Luxury brand Pierre Cardin plans to return to Paris Fashion Week after the death of its founder

PARIS: Luxury brand Pierre Cardin is set to return to Paris Fashion Week in an attempt to breathe new life into the brand, its new boss told AFP, just over a year after the death of its legendary founder.

The famous fashion designer died in December 2020 at the age of 98, after building a hugely profitable business empire by licensing his name around the world.

He remained in the limelight until the very end, with successful shows in Russia, Kazakhstan and even on the Great Wall of China in the last years of his life.

But Cardin has stayed away from the official fashion calendar for his past two decades – and it’s something his nephew and handpicked successor Rodrigo Basilicati-Cardin wants to reverse.

“Pierre wanted to be free,” Basilicati-Cardin told AFP in an interview ahead of the latest Paris Fashion Week, which begins on Tuesday.

“As he approached his 80th birthday, he said there were a lot of young designers who needed to be part of fashion week and he didn’t want to get in the way of them.”

But Basilicati-Cardin says it’s time to relaunch the brand.

The first stop is a special commemorative show dedicated to the brand’s founder on January 28 at the end of haute couture week.

– Out of this world – “We want to get back to fashion week, at least once a year,” the new CEO said. “We need publicity.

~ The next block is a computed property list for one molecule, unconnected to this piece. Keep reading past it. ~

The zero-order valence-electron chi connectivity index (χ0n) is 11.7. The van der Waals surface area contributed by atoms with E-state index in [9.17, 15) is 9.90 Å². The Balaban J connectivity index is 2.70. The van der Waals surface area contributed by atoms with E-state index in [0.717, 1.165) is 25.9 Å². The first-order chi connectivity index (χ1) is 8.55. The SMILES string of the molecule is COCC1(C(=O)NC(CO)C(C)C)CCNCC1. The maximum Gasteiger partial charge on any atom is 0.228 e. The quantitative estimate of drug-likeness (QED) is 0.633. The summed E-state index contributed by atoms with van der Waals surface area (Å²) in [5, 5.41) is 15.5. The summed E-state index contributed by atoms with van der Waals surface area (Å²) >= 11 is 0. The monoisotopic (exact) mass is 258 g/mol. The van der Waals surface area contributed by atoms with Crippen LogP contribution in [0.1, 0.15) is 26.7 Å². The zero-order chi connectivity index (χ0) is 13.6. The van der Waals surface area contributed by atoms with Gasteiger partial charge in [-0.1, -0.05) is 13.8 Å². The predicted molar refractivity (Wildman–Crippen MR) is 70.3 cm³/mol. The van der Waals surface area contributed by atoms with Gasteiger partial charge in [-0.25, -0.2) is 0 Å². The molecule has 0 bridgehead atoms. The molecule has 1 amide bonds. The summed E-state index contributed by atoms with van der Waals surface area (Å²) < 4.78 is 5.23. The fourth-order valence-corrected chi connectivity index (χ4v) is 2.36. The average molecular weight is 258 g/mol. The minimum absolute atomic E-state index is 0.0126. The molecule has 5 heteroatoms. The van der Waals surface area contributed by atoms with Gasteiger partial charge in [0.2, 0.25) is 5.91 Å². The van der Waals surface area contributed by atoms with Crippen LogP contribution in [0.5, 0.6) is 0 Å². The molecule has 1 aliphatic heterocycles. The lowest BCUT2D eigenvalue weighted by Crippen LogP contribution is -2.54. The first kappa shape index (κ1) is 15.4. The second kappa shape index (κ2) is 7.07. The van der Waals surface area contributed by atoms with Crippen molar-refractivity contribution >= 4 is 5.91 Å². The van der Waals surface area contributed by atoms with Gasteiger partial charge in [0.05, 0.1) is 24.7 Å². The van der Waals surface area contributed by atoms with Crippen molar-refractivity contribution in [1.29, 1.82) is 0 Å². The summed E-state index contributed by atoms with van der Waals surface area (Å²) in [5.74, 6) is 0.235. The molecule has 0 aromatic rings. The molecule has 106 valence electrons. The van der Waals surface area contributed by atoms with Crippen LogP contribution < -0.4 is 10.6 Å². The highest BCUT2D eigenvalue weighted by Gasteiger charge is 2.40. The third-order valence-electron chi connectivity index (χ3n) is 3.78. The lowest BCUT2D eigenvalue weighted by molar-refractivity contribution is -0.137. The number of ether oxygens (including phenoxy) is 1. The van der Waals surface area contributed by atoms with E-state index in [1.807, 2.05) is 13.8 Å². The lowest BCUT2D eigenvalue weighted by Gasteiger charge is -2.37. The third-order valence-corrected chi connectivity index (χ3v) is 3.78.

“My uncle did a lot and publicity came naturally. But he spent the last part of his life on creativity, not distribution,” he added.

Cardin helped revolutionize fashion in the 1960s and 1970s with bold, futuristic designs that tapped into the excitement around the space age.

It is not for nothing that the tribute show is staged at the Air and Space Museum in the Paris region.

“We wanted the theme to be outer space to evoke the 1960s, when Pierre Cardin wanted to dress the kind of person who travels on spaceships,” his nephew said.

“He was the first – the only one to have dared to do this alongside André Courrèges – and was criticized by everyone at the time.”

But beginning in the 1970s, Cardin began licensing its brand name to hundreds of other companies and products, from blenders to responders to canned sardines.

It was a hugely profitable decision, and one that Cardin never regretted, telling the New York Times in 2002, “During the war, I would have rather smelled sardines than perfume.”

But for some, these licensing deals also reduced the brand’s appeal, as its name was plastered on cheap clothes all over the world.

– “A certain simplicity” – Basilicati-Cardin, an engineer and graphic designer by training, was chosen to take over by his uncle in 2018, after having worked alongside him since the 1990s, mainly on accessories.

“He really liked a certain simplicity, the love of the curve. He was explaining things to me that I was doing instinctively,” Basilicati-Cardin said.

Today CEO, he still designs eyewear and selects ideas to develop in future collections.

“In one out of 50 designs, I find something new, I jump on it,” he said.

But he recognizes a need to “rejuvenate” the historic label, perhaps with a new group of outside designers.

Never forgetting their legendary founder: plans are in place for another big commemoration in July to mark Cardin’s 100th birthday – this time possibly in Venice.

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